This cultural history examines slave trading in Kentucky from 1820 to 1860. I argue that instead of slavery declining in Kentucky during the antebellum period, the state’s system of intrastate slave speculation, which included the practices of slave hiring and slave catching, provided Bluegrass masters with a profitable and flexible system of circulating enslaved black labor throughout communities and within the state. Slavery in Kentucky existed in a diverse agricultural economy, not a cotton producing economy as in the Lower South and this type of slavery characterized by masters who possessed five or fewer slaves shaped the practice of slave speculation in Kentucky. White Kentuckians were involved in the slave market not just as professional flesh traders but also as hirers, auctioneers, executors, sheriffs, and slave catchers. This study of slave speculation in Kentucky expands our existing definition of slave trading in the antebellum South to include the practices of slave hiring and slave catching and also reveals how the speculation in human beings affected the potency of antislavery movements in the Upper South.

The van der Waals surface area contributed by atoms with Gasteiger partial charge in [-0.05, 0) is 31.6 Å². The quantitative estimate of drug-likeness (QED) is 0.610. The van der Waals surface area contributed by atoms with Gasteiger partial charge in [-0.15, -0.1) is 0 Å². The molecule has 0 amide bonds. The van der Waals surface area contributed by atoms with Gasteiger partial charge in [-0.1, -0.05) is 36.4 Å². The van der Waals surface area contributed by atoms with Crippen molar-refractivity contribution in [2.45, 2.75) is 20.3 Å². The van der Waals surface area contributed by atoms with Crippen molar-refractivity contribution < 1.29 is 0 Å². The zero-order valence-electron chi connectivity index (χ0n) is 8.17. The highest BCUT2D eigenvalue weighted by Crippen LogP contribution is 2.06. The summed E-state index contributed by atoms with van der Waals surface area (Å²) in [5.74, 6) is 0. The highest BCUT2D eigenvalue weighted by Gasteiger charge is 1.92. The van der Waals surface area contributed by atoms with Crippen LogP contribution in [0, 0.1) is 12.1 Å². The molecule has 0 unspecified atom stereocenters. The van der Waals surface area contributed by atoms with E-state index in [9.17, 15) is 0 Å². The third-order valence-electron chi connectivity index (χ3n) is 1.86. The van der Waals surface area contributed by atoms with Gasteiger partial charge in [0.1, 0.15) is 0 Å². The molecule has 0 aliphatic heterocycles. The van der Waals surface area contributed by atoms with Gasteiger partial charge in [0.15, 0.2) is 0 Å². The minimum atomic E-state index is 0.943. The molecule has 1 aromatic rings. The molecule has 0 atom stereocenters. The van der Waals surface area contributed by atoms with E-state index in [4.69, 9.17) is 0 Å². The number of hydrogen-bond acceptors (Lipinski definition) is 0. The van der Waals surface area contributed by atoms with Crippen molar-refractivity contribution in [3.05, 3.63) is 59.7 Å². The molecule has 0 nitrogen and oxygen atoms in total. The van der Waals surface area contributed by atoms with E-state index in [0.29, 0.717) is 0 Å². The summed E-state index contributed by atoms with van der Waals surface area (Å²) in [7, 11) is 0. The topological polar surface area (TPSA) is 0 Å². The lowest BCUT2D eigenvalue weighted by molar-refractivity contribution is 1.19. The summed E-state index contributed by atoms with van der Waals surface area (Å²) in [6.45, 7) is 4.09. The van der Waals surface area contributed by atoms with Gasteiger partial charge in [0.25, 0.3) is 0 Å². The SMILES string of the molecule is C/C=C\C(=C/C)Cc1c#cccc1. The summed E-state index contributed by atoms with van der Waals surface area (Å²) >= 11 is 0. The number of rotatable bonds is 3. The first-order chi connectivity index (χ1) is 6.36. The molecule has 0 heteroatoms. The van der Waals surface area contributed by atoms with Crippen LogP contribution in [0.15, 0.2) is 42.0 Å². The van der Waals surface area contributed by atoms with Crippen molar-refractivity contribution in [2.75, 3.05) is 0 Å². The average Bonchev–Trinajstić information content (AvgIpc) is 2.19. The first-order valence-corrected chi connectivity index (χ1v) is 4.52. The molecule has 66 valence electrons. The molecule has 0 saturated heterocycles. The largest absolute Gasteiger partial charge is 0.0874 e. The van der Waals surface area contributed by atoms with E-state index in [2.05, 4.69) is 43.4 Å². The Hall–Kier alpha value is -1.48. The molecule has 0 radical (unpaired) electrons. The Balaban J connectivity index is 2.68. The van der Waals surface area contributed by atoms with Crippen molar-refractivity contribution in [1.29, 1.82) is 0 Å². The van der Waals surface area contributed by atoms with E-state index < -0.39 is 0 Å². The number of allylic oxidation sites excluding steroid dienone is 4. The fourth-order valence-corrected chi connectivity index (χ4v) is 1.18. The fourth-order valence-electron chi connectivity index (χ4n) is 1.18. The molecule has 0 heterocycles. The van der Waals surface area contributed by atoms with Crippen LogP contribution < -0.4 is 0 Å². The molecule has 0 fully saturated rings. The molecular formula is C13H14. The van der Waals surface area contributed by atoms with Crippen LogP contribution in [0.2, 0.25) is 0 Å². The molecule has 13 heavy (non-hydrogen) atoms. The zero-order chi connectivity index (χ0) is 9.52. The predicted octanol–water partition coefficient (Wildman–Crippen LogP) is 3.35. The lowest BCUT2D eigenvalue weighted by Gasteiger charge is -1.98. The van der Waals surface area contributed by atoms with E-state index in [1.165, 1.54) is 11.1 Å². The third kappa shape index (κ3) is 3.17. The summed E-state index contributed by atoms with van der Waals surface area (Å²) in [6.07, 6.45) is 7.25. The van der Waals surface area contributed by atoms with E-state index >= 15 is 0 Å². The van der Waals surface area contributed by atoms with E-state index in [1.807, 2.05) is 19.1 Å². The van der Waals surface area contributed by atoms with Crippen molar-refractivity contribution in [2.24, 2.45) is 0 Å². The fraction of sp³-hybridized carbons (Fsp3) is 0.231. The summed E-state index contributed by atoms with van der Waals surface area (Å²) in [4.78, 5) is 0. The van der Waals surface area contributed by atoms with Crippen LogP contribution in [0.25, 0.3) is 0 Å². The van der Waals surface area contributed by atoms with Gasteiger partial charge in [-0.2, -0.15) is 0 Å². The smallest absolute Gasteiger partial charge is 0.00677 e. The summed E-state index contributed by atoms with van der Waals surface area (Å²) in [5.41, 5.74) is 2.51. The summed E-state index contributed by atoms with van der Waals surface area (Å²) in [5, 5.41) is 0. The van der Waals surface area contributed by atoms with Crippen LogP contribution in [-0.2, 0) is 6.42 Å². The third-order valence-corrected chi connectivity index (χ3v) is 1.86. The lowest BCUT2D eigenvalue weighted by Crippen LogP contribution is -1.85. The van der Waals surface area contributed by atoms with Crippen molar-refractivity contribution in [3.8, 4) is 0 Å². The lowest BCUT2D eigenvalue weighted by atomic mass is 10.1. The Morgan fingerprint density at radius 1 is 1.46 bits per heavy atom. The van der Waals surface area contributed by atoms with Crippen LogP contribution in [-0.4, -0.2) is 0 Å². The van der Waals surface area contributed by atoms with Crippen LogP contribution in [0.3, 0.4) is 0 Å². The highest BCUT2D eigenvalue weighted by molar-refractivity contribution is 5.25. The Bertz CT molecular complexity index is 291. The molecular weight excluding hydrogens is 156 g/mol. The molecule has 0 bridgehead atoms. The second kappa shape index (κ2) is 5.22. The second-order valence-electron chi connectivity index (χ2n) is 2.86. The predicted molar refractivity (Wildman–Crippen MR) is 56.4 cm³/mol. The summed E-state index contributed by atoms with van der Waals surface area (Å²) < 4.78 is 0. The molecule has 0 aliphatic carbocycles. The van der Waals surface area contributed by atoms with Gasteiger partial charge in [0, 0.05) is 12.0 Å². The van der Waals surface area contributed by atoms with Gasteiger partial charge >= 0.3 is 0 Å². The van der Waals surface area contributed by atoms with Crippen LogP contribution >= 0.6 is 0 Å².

|Author||Benjamin Lewis Fitzpatrick|
|Contributor||David Waldstreicher, Committee Member|
|Contributor||Richard Pierce, Committee Chair|
|Contributor||Gail Bederman, Committee Member|
|Degree Level||Doctoral Dissertation|
|Departments and Units|